A police officer who strangled his long-term lover after she exposed their affair to his wife has been cleared of murder.
Timothy Brehmer, a constable with Dorset Police, killed nurse Claire Parry, 41, in a pub car park on 9 May.
The two had been having a secret relationship for more than 10 years, a trial at Salisbury Crown Court heard.
Brehmer, 41, of Hordle, Hampshire, had previously admitted manslaughter and said Mrs Parry’s death was an accident. He was jailed for 10 and a half years.
The trial heard mum-of-two Mrs Parry, who was married to another Dorset Police officer, had become angry after discovering Brehmer had had an affair with another woman while she was involved with him.
The defendant told jurors he agreed to meet her outside the Horns Inn in West Parley, Dorset, after she messaged him “relentlessly”.
Mrs Parry took his phone to look through his social media messages before sending a text to his wife revealing the affair, the court heard.
Brehmer said he strangled her by accident during a “kerfuffle” in his car.
He said when Mrs Parry refused to leave his car he tried to pull her out before he “bundled” into the vehicle in an attempt to push her.
The defendant said his arm “must have slipped up in all the melee” and that he left the car without realising Mrs Parry was “poorly”.
Mrs Parry, from Bournemouth, died in hospital the following day from a brain injury caused by compression of the neck.
Brehmer told his trial the affair with Mrs Parry had been “a little bubble of niceness” but he had rarely seen her during the coronavirus lockdown.
He said Mrs Parry’s husband called him in March after becoming suspicious the two were having an affair and she had sent him messages so they could keep their stories straight.
However, in the days before her death Mrs Parry started to believe that both her marriage and her relationship with Brehmer were coming to an end, the court heard.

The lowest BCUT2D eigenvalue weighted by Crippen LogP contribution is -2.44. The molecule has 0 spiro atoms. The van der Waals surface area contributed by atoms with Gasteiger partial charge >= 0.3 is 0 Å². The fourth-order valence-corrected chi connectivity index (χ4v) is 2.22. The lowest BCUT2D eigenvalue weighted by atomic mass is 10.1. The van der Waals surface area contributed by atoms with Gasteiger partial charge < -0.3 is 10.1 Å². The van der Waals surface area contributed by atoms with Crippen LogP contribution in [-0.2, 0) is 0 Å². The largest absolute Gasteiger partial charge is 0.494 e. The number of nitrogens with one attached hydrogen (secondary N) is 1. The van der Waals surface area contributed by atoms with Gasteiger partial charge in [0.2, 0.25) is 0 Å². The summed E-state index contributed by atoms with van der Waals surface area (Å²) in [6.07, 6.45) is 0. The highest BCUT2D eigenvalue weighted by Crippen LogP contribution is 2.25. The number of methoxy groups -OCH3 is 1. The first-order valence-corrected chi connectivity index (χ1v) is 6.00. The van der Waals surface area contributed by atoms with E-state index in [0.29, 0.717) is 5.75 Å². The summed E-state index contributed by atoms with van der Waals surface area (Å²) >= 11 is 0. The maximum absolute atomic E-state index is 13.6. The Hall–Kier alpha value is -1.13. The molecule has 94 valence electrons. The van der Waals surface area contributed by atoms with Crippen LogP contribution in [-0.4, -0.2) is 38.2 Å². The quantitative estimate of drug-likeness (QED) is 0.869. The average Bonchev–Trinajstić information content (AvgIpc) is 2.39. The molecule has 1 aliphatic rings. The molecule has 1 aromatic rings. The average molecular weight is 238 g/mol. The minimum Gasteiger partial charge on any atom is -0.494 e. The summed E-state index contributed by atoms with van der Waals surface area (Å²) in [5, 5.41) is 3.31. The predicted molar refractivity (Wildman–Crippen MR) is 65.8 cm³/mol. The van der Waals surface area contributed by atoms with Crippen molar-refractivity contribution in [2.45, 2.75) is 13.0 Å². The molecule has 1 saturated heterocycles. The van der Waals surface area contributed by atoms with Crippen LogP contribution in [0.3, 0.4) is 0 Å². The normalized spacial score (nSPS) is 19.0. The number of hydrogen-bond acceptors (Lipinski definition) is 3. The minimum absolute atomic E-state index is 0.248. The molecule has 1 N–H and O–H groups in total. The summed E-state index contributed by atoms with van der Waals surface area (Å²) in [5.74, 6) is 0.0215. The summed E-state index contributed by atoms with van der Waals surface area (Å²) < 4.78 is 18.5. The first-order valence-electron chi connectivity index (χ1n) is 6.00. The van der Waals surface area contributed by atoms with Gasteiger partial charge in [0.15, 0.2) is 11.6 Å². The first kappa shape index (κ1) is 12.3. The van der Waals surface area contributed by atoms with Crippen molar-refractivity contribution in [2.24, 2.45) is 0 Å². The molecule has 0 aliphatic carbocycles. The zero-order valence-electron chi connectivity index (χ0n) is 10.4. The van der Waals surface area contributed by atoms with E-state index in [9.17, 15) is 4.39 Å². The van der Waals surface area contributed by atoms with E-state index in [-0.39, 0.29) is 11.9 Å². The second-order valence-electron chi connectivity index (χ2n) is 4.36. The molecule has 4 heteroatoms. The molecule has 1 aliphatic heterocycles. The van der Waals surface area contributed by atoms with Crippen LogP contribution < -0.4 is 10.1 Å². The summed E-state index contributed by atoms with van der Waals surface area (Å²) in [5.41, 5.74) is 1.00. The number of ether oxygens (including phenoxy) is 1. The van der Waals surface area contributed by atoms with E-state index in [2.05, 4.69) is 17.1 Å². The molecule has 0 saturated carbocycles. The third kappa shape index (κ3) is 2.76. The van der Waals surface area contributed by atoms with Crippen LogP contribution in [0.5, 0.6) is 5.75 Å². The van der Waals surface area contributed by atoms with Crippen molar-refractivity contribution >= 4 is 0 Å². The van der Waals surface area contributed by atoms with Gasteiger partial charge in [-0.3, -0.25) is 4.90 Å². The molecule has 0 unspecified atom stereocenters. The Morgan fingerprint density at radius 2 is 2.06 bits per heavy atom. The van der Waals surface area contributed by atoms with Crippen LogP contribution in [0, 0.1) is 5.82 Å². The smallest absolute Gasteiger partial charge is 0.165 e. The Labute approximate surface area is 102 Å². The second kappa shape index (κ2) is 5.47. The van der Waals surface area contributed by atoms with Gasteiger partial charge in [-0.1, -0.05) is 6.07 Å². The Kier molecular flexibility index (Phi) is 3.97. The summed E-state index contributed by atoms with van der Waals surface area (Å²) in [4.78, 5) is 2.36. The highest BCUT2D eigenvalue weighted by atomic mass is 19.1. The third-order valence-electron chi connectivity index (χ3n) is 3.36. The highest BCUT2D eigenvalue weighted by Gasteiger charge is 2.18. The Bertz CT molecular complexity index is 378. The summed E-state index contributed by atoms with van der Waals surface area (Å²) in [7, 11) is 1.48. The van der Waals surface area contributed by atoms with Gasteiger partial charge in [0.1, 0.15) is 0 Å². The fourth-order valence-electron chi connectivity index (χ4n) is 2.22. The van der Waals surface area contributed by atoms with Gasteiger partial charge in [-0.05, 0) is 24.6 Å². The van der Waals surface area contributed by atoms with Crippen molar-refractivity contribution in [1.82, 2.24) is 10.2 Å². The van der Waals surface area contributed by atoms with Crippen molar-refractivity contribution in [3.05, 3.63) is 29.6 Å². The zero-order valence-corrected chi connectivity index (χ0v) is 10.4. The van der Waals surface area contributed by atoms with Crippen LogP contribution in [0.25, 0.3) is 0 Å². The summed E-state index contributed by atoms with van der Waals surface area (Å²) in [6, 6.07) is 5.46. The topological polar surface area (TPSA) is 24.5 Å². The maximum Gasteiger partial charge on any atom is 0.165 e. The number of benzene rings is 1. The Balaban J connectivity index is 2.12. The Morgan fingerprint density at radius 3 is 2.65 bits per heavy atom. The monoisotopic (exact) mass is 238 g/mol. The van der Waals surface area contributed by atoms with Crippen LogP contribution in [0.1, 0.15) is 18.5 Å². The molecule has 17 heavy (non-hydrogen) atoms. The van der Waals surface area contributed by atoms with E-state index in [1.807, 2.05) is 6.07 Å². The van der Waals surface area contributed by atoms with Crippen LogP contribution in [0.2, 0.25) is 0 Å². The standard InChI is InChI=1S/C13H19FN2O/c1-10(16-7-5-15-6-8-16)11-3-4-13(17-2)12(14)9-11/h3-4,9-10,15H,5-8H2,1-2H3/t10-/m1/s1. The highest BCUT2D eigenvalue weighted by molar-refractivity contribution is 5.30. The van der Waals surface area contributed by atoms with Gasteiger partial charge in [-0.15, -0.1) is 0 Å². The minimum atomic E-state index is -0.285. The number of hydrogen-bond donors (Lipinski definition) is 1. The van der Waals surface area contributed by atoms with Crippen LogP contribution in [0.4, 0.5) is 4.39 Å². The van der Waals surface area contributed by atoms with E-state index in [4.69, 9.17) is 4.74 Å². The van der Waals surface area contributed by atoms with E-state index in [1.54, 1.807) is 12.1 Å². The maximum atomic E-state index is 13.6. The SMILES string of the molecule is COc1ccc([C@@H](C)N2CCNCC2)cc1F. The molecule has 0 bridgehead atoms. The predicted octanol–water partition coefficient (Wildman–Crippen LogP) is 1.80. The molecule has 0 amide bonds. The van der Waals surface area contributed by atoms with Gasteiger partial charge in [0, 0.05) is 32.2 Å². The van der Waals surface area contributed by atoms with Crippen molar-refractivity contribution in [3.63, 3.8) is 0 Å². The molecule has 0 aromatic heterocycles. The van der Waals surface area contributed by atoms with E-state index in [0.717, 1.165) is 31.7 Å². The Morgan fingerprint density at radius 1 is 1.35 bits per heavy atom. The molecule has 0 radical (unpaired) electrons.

She had carried out research into Brehmer using an alias on Facebook and became convinced he had conducted affairs with at least two other women.
Mrs Parry made contact with a police officer called Kate Rhodes, who told her she had an affair with Brehmer in late 2011, and this made her see him “in a very different light”.
Ms Rhodes, a detective constable, told the court Brehmer used “grooming” techniques to exert “coercive and controlling behaviour” over women.
She had been mentored by Brehmer when she joined Dorset Police and was in a brief relationship with him which ended when she found out he was married.
She explained to the court how she was contacted on Facebook Messenger by Mrs Parry, who used the name Louisa Morgan, in the days before her death.
Ms Rhodes said they discussed “womaniser” Brehmer, whom she described as “Mr Smooth”, and how he had conducted affairs while married.
Mrs Parry’s husband, Andrew, told the court Brehmer was the “worst kind of thief” and described the pain of telling their children that their mother was dead.
“It was like a physical weight crushing down on my chest,” he said.
After the hearing, Det Ch Insp Richard Dixey said: “Our thoughts remain with the family of Mrs Parry and I would like to pay tribute to the dignified way in which they have conducted themselves throughout the investigation.”
Following Brehmer’s guilty plea to manslaughter on 8 July, Dorset Police commenced misconduct proceedings and, on 16 September, Chief Constable James Vaughan ruled the officer would be dismissed with immediate effect and would be placed on the national barred list.